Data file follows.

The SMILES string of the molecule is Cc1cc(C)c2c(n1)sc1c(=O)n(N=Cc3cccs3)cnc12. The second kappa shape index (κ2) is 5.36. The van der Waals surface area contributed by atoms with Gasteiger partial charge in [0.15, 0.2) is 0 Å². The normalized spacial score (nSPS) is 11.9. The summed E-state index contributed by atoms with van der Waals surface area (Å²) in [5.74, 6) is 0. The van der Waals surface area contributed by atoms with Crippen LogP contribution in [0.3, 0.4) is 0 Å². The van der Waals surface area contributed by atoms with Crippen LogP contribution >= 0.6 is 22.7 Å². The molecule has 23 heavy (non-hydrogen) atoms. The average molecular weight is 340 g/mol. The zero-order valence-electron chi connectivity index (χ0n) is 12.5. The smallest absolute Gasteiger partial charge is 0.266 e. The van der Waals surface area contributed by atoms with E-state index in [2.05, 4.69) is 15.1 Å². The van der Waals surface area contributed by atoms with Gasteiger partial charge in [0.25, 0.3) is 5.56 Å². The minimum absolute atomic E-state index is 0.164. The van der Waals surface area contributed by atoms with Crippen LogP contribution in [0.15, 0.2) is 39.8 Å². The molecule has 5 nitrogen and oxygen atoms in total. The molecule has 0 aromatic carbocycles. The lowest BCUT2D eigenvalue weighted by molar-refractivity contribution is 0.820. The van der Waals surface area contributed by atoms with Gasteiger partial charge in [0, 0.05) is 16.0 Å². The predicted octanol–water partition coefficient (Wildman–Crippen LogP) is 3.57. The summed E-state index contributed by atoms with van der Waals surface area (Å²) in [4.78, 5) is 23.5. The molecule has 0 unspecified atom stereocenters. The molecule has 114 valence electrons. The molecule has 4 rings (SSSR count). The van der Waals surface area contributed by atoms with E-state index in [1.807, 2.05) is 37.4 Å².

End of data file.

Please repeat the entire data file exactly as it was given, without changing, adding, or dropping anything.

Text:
The SMILES string of the molecule is Cc1cc(C)c2c(n1)sc1c(=O)n(N=Cc3cccs3)cnc12. The second kappa shape index (κ2) is 5.36. The van der Waals surface area contributed by atoms with Gasteiger partial charge in [0.15, 0.2) is 0 Å². The normalized spacial score (nSPS) is 11.9. The summed E-state index contributed by atoms with van der Waals surface area (Å²) in [5.74, 6) is 0. The van der Waals surface area contributed by atoms with Crippen LogP contribution in [0.3, 0.4) is 0 Å². The van der Waals surface area contributed by atoms with Crippen LogP contribution >= 0.6 is 22.7 Å². The molecule has 23 heavy (non-hydrogen) atoms. The average molecular weight is 340 g/mol. The zero-order valence-electron chi connectivity index (χ0n) is 12.5. The smallest absolute Gasteiger partial charge is 0.266 e. The van der Waals surface area contributed by atoms with E-state index in [2.05, 4.69) is 15.1 Å². The van der Waals surface area contributed by atoms with Gasteiger partial charge in [0.25, 0.3) is 5.56 Å². The minimum absolute atomic E-state index is 0.164. The van der Waals surface area contributed by atoms with Crippen LogP contribution in [0.15, 0.2) is 39.8 Å². The molecule has 5 nitrogen and oxygen atoms in total. The molecule has 0 aromatic carbocycles. The lowest BCUT2D eigenvalue weighted by molar-refractivity contribution is 0.820. The van der Waals surface area contributed by atoms with Gasteiger partial charge in [0, 0.05) is 16.0 Å². The predicted octanol–water partition coefficient (Wildman–Crippen LogP) is 3.57. The summed E-state index contributed by atoms with van der Waals surface area (Å²) in [4.78, 5) is 23.5. The molecule has 0 unspecified atom stereocenters. The molecule has 114 valence electrons. The molecule has 4 rings (SSSR count). The van der Waals surface area contributed by atoms with E-state index in [1.807, 2.05) is 37.4 Å².